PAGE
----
Global Witness response to U.S. Conflict Minerals court case decision
Global Witness fundamentally disagrees with a decision reached today by the United States Court of Appeals for the District of Columbia Circuit that misinterprets the First Amendment in order to grant corporations a constitutional right to conceal information about whether minerals in their supply chains may have funded conflict. Today’s court decision applies only to the requirement to describe companies’ products as “not been found to be DRC conflict free” and leaves the rest of the regulations intact.
“This dangerous and damaging ruling could allow corporations to hide information they would prefer their consumers and investors not to know, said Zorka Milin, Senior Legal Advisor at Global Witness. “Today’s decision affects not only the conflict minerals rule but could also be exploited by companies to bring legal challenges to other corporate transparency laws.”
In order to justify their decision that the phrase “not been found to be DRC conflict free” is unconstitutional, two of the three judges capriciously narrowed down what is considered commercial speech under the First Amendment based on whether or not such speech is advertising. The court suggests that it could have been constitutional for the regulators to mandate advertising speech. The conflict minerals disclosures are not advertising speech because the law does not require companies to physically label the conflict free status on the products themselves. Ironically, doing so would have limited the physical space for the companies’ speech by preventing them from explaining how they came to their determination, yet the court suggested that this could have been more acceptable.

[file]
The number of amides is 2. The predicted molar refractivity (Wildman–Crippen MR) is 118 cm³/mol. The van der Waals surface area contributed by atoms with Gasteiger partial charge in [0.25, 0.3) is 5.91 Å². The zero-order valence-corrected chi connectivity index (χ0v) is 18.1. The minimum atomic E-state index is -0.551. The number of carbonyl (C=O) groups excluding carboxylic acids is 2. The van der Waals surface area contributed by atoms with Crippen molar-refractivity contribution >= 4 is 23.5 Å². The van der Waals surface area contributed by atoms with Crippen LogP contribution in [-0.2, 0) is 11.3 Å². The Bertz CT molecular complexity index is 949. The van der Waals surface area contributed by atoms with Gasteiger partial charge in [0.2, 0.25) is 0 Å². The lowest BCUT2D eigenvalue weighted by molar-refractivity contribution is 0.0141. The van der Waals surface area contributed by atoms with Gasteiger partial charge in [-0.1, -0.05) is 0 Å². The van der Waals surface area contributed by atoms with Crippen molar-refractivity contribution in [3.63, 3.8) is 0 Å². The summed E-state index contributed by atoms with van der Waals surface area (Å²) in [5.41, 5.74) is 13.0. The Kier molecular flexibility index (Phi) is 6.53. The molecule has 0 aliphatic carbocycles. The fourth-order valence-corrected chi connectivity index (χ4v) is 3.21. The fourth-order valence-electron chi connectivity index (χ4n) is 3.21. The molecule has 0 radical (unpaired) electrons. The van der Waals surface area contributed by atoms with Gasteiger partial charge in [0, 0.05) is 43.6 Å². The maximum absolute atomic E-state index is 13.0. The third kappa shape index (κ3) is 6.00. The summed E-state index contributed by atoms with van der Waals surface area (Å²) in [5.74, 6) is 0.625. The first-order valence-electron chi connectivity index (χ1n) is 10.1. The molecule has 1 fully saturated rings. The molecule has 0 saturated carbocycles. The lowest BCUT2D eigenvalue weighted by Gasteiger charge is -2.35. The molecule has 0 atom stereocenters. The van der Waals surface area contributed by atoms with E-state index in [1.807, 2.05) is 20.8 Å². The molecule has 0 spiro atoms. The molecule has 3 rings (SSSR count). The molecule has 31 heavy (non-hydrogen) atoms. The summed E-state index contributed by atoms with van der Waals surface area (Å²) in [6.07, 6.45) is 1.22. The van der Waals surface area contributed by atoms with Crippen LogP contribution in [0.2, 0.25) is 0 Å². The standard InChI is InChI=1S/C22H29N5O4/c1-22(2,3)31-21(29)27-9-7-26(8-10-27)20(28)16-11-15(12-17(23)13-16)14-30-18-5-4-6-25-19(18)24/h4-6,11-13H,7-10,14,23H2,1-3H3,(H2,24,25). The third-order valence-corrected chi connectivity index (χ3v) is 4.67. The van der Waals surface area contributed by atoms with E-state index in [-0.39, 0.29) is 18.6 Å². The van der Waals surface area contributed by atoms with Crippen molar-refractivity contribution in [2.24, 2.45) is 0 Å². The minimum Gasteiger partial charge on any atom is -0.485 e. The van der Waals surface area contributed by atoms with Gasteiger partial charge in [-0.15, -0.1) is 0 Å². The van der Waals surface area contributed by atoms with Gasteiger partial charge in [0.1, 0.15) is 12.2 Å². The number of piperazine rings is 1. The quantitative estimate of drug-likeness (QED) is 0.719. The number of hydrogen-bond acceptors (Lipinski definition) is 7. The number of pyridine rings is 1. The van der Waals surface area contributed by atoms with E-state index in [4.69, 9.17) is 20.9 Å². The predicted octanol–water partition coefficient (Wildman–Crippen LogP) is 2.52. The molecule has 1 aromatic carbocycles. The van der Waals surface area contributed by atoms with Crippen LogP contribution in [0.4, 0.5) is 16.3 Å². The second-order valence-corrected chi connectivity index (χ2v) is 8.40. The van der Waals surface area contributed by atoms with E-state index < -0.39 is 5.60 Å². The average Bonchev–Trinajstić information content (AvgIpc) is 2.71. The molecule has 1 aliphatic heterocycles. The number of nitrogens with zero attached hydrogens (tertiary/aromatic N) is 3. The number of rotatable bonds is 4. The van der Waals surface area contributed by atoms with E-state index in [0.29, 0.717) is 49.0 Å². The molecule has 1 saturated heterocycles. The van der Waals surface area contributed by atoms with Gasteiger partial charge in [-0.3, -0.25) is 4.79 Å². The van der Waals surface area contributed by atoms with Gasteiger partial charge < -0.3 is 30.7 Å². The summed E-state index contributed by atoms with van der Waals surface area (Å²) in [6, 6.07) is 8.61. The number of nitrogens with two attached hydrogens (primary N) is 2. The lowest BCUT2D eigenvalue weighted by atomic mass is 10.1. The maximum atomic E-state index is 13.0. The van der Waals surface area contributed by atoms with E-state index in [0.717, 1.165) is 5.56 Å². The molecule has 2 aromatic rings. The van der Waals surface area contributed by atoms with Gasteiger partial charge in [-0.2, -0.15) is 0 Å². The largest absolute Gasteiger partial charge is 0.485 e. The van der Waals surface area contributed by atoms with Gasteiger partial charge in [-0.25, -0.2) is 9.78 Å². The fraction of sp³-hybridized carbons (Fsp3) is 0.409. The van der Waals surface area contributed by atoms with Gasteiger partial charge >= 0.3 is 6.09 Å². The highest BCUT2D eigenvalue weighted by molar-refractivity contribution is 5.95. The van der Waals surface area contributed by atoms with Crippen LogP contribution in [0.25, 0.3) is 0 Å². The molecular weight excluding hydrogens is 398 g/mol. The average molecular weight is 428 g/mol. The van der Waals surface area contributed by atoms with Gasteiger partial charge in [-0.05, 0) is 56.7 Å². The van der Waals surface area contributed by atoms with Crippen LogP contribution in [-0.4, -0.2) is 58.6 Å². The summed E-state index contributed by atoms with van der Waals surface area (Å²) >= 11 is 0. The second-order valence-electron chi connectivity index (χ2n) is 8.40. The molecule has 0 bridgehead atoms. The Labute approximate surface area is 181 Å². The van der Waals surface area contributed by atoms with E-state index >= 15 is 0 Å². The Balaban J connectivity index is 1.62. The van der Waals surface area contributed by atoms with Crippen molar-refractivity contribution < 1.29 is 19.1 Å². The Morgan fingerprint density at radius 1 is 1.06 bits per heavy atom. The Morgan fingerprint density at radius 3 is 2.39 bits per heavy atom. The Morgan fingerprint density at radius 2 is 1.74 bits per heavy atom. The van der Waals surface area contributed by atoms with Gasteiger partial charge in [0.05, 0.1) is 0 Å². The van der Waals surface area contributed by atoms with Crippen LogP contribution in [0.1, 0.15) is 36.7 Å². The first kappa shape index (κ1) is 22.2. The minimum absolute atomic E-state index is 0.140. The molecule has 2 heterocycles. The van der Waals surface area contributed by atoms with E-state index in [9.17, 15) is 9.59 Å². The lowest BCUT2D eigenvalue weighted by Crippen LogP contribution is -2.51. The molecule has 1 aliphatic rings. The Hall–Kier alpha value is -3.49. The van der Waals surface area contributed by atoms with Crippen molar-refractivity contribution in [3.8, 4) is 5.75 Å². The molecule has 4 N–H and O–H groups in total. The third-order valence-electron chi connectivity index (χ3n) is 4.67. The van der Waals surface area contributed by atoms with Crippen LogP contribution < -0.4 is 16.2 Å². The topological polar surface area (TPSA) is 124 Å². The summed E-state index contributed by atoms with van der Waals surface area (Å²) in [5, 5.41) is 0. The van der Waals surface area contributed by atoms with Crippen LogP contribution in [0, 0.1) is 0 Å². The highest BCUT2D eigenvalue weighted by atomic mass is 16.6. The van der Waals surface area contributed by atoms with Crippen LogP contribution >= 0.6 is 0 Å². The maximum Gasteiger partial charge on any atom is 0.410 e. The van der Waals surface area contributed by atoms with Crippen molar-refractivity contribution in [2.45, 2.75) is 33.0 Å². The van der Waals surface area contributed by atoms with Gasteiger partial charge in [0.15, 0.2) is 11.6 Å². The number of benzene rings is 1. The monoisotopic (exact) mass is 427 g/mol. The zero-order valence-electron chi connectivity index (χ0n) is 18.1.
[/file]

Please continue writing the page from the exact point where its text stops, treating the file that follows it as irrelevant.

“The convoluted logic of the decision is a perversion of the First Amendment and intrudes on the mandate of a democratically-elected Congress. Given the potential implications of the ruling, in particular, the warped interpretation of the First Amendment, we urge the court to reconsider and overrule this decision,” Milin added.
The U.S. conflict minerals law has catalyzed reforms along international mineral supply chains. Properly undertaken conflict minerals disclosures provide consumers and investors with truthful and factual information about companies’ supply chains. Despite the ruling today, companies reporting under Section 1502 of the Dodd Frank Act, known as the conflict minerals law, are still legally required to submit meaningful and detailed information about their supply chain due diligence, on an annual basis, and clearly demonstrate compliance with each of the five steps of the OECD guidance in subsequent conflict minerals reports.
Notes to editor:
Notes for editors
Today’s decision comes in response to an earlier decision by the Court of Appeals to re-examine whether certain aspects of Section 1502 rule violated the First Amendment. In December 2014 Global Witness and Free Speech for People submitted an Amici Curiae brief responsive to the Court’s November 18, 2014 order, see https://www.globalwitness.org/sites/default/files/library/GW%20brief.pdf
In December 2014 Global Witness published a blog on whether corporations have a constitutional right to hide information about whether their products contain conflict minerals https://www.globalwitness.org/blog/do-us-corporations-have-constitutional-right-conceal-information-about-conflict-minerals/
An April 2015 Global Witness report Digging for Transparency analysed the first round of annual company disclosures under Section 1502 and noted that companies reporting under Section 1502 of the Dodd Frank Act should submit meaningful and detailed information about their supply chain due diligence and clearly demonstrate compliance with each of the five steps of the OECD guidance in subsequent Conflict Minerals Reports, filed with the Securities and Exchange Commission https://www.globalwitness.org/campaigns/democratic-republic-congo/digging-transparency/